I will get back to my education series after the 15th but just a quick reminder based on a phone call I received this morning.
With unemployment so high many people are at the point of taking the best job they can find not the the job they want. It has also forced many employers to make cuts in employee benefits and expenses. To save money, many employers have chosen to change wage jobs to contract labor jobs. Whether this is a legitimate change or not is not the discussion here, what I want to talk briefly about is the responsibility of the new contractors.
If you do take a contract labor job, your taxes will change. The biggest change is you will not be able to rely on your employer to withhold for you. You will have to put aside money from each paycheck yourself. Making this harder is that you will have to hold back even more than disappeared from your employee check. Let's say you are currently making $800 a week and at the end of the year break about even on your 1040. From your check, your employer will take Federal and State tax withholding of say $100 and your half of Social Security and Medicare of $49.60 and $11.60. This results in a take home of $638.80. But if you take a contract labor job with the same $800 a week payday, you will get a check for the full $800. So you put aside $161.20 a week and you think your taxes are covered. Nope. You could owe over $3000 at the end of the year. A contract laborer has to pay both sides of the the Medicare and Social Security on their 1040. Unless you add another $61.20 to the money you set aside, you haven't taken care of your "employer contribution". Remember you are now both the employer and employee. So, if you take a contract job, be aware that you may actually be taking a pay cut unless you factor in the added self-employment tax expense.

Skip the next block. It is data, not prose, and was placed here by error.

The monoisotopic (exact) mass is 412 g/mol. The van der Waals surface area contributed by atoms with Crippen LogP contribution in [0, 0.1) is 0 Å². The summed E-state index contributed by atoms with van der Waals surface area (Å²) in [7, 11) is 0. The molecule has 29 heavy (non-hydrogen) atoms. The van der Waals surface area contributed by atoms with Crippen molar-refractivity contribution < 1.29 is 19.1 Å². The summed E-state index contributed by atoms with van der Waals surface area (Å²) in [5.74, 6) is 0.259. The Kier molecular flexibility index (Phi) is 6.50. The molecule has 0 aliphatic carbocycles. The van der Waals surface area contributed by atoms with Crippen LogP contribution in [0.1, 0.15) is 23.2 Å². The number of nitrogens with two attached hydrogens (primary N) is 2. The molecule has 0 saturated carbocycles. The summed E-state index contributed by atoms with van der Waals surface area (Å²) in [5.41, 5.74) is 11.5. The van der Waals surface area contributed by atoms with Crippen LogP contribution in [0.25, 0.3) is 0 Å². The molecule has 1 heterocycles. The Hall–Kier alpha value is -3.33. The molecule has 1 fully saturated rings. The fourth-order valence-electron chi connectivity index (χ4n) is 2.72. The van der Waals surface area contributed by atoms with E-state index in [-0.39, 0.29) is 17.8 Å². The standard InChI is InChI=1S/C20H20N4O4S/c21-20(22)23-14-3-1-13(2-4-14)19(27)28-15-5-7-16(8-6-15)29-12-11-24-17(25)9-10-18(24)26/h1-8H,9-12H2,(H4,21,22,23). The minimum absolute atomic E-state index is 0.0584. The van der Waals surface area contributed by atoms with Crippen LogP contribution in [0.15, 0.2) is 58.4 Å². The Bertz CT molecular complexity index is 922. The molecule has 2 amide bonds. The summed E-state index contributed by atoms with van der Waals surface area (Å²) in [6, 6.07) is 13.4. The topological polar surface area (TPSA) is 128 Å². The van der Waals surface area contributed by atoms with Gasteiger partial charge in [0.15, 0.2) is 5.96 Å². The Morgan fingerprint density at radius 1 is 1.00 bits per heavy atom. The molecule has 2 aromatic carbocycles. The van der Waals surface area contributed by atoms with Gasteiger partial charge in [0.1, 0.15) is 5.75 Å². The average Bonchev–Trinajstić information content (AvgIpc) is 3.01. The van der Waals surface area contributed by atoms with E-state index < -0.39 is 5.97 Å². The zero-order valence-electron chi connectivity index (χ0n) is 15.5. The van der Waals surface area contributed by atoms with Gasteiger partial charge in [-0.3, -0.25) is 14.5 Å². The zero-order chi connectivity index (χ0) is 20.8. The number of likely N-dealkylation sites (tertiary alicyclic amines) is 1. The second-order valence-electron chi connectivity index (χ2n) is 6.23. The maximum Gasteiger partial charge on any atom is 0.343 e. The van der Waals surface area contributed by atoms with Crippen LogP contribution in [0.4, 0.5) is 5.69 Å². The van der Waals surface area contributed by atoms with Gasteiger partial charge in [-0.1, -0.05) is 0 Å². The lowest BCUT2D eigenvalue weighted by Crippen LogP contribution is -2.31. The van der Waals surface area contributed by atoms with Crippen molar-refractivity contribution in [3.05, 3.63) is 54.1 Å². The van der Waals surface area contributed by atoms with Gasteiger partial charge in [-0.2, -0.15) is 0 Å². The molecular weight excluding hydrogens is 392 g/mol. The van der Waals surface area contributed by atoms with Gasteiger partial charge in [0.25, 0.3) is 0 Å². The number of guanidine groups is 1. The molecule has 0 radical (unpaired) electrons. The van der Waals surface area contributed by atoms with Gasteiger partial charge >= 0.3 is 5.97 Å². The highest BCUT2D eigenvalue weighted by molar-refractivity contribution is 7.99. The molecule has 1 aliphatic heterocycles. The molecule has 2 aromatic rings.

Also, simply putting aside your tax money for the end of the year is not a good idea. You need to get in the habit of making estimate payments. First, it is too easy to "borrow" from the tax money and too hard to put it back. Then, at they end of the year, the money isn't there to pay your taxes. The second reason to prepay with estimates is that it could save you some money. There is an Underpayment of Estimate Taxes, Federal and most states, that can come into play if you owe too much at the end of the year. So, prepayment can save you some money. Your tax professional can help you set this up.
There are more tax issues when you make the change from employee to contract labor, and I'll cover them soon. But if you are aware of the self-employment tax issue and estimates, you have the knowledge to not get a nasty surprise at the end of the year.